Understanding connections between mobility, transportation, and quality of life in refugee communities in Tucson, Arizona

Refugee issues have been brought to the forefront of political and public debate in recent years. Although historically the U.S. has resettled more refugees than any other country, the refugee admission cap has dropped to the lowest since the enactment of the Refugee Act of 1980. The trend has been driven by the unfounded fear and scapegoating of refugees in national and local discourses. Often absent from this political conversation, however, are the experiences of these individuals who have resettled in the U.S. as a part of the Federal Refugee Resettlement Program. This obscures important questions about how refugee families adjust, integrate, and live in the communities in which they have been resettled. Refugee households face many challenges when integrating into new homes and communities, including challenges related to mobility, accessibility, and the availability of transportation options. Based on the PIs existing work in the refugee communities the research team proposes to study, such challenges play a role in determining how refugees perceive whether they feel “home” or specifically whether they are content with their lives after their resettlement. For this study, the team specifically focuses on refugee communities who have resettled in the city of Tucson, Arizona. Arizona has welcomed many of refugees and has been one of the top refugee-receiving states in the nation. Tucson is currently home to at least 11,500 refugees representing 50 countries and speaking 45 languages (IRC). While there has been a significant body of work on refugees’ perception of their life satisfaction with their lives after resettlement (i.e. social connection, housing, employment, education and health) the role of mobility remains understudied. This project aims to fill this gap and contribute to the understanding of the role of mobility as a factor in refugees’ satisfaction with their resettlement. This study will be built upon previous grants “Beyond Fear: Voices of Refugees in Tucson and “Dismantling Fear: Voices from Tucson’s Refugee Community’’ both funded by the Confluencenter for Creative Inquiry in Tucson, Arizona. Through these grants, the PI has established a critical network of organizations involved in resettling refugees in Tucson. The team will use the already-established connections to access information and to recruit participants in the project. The International Rescue Committee in Tucson will partner with us in this project. The project team consists of interdisciplinary team from geography, urban planning, and public health. Drawing on each member’s strength the team uses mixed methods to achieve the research goals. The researchers will use a mixed methods approach to analyze factors of mobility in determining refugees’ mobility, transportation choices, and life-satisfaction. The team will seek to expand on the PIs existing contacts and employ a survey of 150 refugees and 50 face-to-face interviews using the chain referral sampling method. In this method the team will rely on referrals of participants to others who could potentially participate in and contribute to the project. The team will use this method with the premise that peers are better suited in reaching out other interested individuals in their communities than the researchers (González, 2011; Hathaway, 2010; Abdul-Quader, 2006; Watters, 1989). Findings from interviews and surveys with refugees will be triangulated with quantitative data to better the understanding of the importance of mobility in refugee population and their perception of life-satisfaction and fulfillment.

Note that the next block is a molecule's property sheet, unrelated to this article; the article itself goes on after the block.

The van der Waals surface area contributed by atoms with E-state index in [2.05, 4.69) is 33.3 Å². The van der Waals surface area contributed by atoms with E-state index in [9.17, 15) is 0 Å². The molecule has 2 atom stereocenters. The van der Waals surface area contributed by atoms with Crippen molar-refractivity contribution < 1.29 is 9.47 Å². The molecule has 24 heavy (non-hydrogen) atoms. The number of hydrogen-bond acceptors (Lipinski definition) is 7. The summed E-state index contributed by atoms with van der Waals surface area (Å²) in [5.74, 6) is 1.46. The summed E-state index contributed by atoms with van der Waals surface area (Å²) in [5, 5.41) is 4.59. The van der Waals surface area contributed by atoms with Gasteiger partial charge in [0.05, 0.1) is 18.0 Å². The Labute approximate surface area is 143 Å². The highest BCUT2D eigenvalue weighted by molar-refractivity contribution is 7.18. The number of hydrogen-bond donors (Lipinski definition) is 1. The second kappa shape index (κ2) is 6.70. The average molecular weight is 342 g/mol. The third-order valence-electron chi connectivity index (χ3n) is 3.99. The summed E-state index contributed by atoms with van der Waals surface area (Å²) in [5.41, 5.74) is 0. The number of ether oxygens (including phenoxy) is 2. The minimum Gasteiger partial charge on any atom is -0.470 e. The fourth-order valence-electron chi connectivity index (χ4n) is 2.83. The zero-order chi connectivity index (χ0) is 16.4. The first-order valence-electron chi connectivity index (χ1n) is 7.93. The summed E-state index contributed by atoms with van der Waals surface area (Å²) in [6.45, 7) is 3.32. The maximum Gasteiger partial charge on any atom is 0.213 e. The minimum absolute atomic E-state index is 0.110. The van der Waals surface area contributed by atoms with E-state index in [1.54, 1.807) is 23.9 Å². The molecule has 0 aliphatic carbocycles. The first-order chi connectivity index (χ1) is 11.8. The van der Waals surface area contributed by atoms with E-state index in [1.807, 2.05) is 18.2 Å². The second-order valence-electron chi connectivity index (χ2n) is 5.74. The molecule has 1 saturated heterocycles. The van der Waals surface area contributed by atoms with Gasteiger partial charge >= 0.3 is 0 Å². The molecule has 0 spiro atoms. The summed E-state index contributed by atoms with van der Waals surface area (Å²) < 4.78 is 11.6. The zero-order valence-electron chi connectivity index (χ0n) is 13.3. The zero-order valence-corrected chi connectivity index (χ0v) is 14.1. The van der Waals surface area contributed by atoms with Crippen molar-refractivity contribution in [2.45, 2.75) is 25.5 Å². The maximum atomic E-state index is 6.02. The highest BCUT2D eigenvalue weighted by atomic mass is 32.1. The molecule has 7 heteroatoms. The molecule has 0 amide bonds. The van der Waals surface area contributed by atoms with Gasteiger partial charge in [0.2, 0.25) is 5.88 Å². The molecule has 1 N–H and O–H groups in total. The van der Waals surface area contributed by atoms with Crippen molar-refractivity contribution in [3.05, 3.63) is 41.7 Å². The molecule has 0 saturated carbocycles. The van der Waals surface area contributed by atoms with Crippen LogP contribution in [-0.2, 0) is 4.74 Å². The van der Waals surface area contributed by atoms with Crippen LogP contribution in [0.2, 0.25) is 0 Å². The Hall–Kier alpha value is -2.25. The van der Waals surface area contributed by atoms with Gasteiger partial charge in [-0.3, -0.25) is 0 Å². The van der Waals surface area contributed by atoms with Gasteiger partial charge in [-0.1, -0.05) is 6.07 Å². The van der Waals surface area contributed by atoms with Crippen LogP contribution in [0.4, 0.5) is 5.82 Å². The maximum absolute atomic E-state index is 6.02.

Language

  • English

Project

  • Status: Active
  • Funding: $224006
  • Contract Numbers:

    NITC-1377

  • Sponsor Organizations:

    Office of the Assistant Secretary for Research and Technology

    University Transportation Centers Program
    Department of Transportation
    Washington, DC  United States  20590
  • Managing Organizations:

    TREC at Portland State University

    1900 SW Fourth Ave, Suite 175
    P.O. Box 751
    Portland, Oregon  United States  97201
  • Performing Organizations:

    University of Arizona, Tucson

    PO Box 210072
    Tucson, AZ  United States  85721
  • Principal Investigators:

    Myadar, Orhon

    Adkins, Arlie

    Ingram, Maia

    Iroz-Elardo, Nicole

  • Start Date: 20200901
  • Expected Completion Date: 20211130
  • Actual Completion Date: 0
  • USDOT Program: University Transportation Centers

Subject/Index Terms

Filing Info

  • Accession Number: 01746857
  • Record Type: Research project
  • Source Agency: National Institute for Transportation and Communities
  • Contract Numbers: NITC-1377
  • Files: UTC, RiP
  • Created Date: Jul 28 2020 12:46PM